The experiences Joshua had at school during his third grade year in comparison to his fourth grade year could not have been more profoundly different.  One of them was great.  The other, not so much.

When we were notified that Josh would have to transition from one school to another within our school district there was an immediate feeling of tremendous anxiety that went along with it.  With Josh’s ever changing needs, we have had to make frequent adjustments regarding doctors, therapists and schools.  Even though the changes were always necessary, they often carried with them this sense of insecurity of leaving the known for the unknown.  The “devil you know versus the devil you don’t know” syndrome.  I’m not saying it makes sense.  I’m just saying that’s how it feels.

In addition to shifting from the known to unknown, it seemed like we were in a constant state of flux.  I missed having a rhythm to my life.  As soon as one thing settled into a routine, then there would be something else that would need to change.  Many times the change resulted in something better.  Sometimes not.

Josh spent almost one-half of his school day with the children in the mainstream classroom and the rest of the time in the ISEC (Individualized Special Education Classroom).  Several weeks into the fourth grade school year at Josh’s new school, Mrs. Persinger who was his ISEC  teacher, came to me with a request from Josh’s mainstream classroom teacher, Mrs. Finley.

The kids in the mainstream classroom had expressed their curiosity to Mrs. Finley regarding some of the differences they observed between Josh and themselves…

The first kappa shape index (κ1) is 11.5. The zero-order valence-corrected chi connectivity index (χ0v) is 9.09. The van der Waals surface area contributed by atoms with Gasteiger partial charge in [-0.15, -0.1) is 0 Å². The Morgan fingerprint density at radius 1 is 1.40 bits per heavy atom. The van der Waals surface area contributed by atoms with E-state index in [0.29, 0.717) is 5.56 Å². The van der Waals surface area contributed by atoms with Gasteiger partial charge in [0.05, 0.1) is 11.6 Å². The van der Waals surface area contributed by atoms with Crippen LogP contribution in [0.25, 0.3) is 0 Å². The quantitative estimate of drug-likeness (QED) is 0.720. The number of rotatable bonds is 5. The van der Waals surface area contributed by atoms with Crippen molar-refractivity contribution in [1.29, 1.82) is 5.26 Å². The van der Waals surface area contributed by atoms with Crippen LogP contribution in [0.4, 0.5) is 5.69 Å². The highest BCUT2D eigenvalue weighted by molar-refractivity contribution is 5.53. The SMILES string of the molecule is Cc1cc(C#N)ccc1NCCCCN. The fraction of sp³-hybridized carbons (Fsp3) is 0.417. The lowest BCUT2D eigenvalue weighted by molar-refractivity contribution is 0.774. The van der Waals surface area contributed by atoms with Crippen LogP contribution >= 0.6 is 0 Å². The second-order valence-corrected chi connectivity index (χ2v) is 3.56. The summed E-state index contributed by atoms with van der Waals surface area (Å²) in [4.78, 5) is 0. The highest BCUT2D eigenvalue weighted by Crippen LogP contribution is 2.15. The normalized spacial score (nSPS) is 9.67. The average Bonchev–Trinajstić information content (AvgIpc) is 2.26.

The children wondered why Josh had to wear a helmet all the time?  They were curious as to why he had to wear special plastic boots inside his shoes (AFO’s – Ankle-Foot Orthotics).  Why he walked, talked and moved a bit differently than them.  Lots of questions that children are prone to ask when confronted with the obvious.  Mrs. Finley wondered if I would take a few minutes to speak to the children about what happened and answer their questions.  Naturally I agreed.

Josh spent the fifteen minutes or so I spoke with the children of the fourth grade class,  in Mrs. Persinger’s room.  This allowed the kids to ask whatever questions were on their minds and also because sometimes Josh gets self-conscious with all the conversations about him that we have to have with the many professionals involved in his care.

I explained to the kids that Josh had been in a very bad car accident but up until the accident, he did things pretty much the way they did.  That during the accident Josh’s brain got hurt badly.  After I told them the accident was with two semi-trucks and that it was a hit-and-run, their eyes got pretty big.

When I showed them some photos of what the car looked like after the accident and one of Josh laying in the hospital bed you could almost feel a shift in room.  It was as if they could connect the visible damage of the car with what had happened to Josh’s brain.  It was as if it all of a sudden made sense to them.  Of course things would be different for Josh, look at that car.  Of course things would be different, look at that bruise and those tubes and wires all over him.